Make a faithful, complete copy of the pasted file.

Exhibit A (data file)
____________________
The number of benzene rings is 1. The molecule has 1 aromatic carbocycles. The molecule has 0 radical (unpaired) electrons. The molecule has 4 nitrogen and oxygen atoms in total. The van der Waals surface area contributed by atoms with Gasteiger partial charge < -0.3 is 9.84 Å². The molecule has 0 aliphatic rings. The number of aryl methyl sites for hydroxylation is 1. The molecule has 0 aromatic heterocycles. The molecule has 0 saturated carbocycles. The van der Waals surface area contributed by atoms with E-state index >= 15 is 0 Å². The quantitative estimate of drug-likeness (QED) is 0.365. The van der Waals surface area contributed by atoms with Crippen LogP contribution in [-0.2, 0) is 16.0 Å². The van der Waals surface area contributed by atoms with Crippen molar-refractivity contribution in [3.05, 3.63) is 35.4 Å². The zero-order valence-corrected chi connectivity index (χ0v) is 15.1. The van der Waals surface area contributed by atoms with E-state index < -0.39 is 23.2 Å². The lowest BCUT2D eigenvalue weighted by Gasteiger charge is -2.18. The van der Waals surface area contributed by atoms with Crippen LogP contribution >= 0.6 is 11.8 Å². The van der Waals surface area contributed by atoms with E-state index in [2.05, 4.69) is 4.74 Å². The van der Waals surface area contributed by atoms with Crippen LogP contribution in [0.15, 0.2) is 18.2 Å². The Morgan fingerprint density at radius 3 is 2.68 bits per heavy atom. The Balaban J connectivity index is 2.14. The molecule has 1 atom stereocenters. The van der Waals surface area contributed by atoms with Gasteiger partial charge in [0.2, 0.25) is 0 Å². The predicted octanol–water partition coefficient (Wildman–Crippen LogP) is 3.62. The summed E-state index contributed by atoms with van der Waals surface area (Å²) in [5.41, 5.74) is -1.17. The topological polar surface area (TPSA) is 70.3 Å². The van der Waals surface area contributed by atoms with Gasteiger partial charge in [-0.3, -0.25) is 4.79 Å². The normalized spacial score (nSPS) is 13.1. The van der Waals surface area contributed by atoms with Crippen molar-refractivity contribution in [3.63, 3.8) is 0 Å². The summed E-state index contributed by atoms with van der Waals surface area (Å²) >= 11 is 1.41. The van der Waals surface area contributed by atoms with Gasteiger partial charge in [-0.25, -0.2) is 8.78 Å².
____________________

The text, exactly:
The number of benzene rings is 1. The molecule has 1 aromatic carbocycles. The molecule has 0 radical (unpaired) electrons. The molecule has 4 nitrogen and oxygen atoms in total. The van der Waals surface area contributed by atoms with Gasteiger partial charge < -0.3 is 9.84 Å². The molecule has 0 aliphatic rings. The number of aryl methyl sites for hydroxylation is 1. The molecule has 0 aromatic heterocycles. The molecule has 0 saturated carbocycles. The van der Waals surface area contributed by atoms with E-state index >= 15 is 0 Å². The quantitative estimate of drug-likeness (QED) is 0.365. The van der Waals surface area contributed by atoms with Crippen LogP contribution in [-0.2, 0) is 16.0 Å². The van der Waals surface area contributed by atoms with Crippen molar-refractivity contribution in [3.05, 3.63) is 35.4 Å². The zero-order valence-corrected chi connectivity index (χ0v) is 15.1. The van der Waals surface area contributed by atoms with E-state index < -0.39 is 23.2 Å². The lowest BCUT2D eigenvalue weighted by Gasteiger charge is -2.18. The van der Waals surface area contributed by atoms with Crippen LogP contribution >= 0.6 is 11.8 Å². The van der Waals surface area contributed by atoms with E-state index in [2.05, 4.69) is 4.74 Å². The van der Waals surface area contributed by atoms with Crippen LogP contribution in [0.15, 0.2) is 18.2 Å². The Morgan fingerprint density at radius 3 is 2.68 bits per heavy atom. The Balaban J connectivity index is 2.14. The molecule has 1 atom stereocenters. The van der Waals surface area contributed by atoms with Gasteiger partial charge in [0.2, 0.25) is 0 Å². The predicted octanol–water partition coefficient (Wildman–Crippen LogP) is 3.62. The summed E-state index contributed by atoms with van der Waals surface area (Å²) in [5.41, 5.74) is -1.17. The topological polar surface area (TPSA) is 70.3 Å². The van der Waals surface area contributed by atoms with Gasteiger partial charge in [-0.3, -0.25) is 4.79 Å². The normalized spacial score (nSPS) is 13.1. The van der Waals surface area contributed by atoms with Crippen molar-refractivity contribution in [3.63, 3.8) is 0 Å². The summed E-state index contributed by atoms with van der Waals surface area (Å²) >= 11 is 1.41. The van der Waals surface area contributed by atoms with Gasteiger partial charge in [-0.25, -0.2) is 8.78 Å².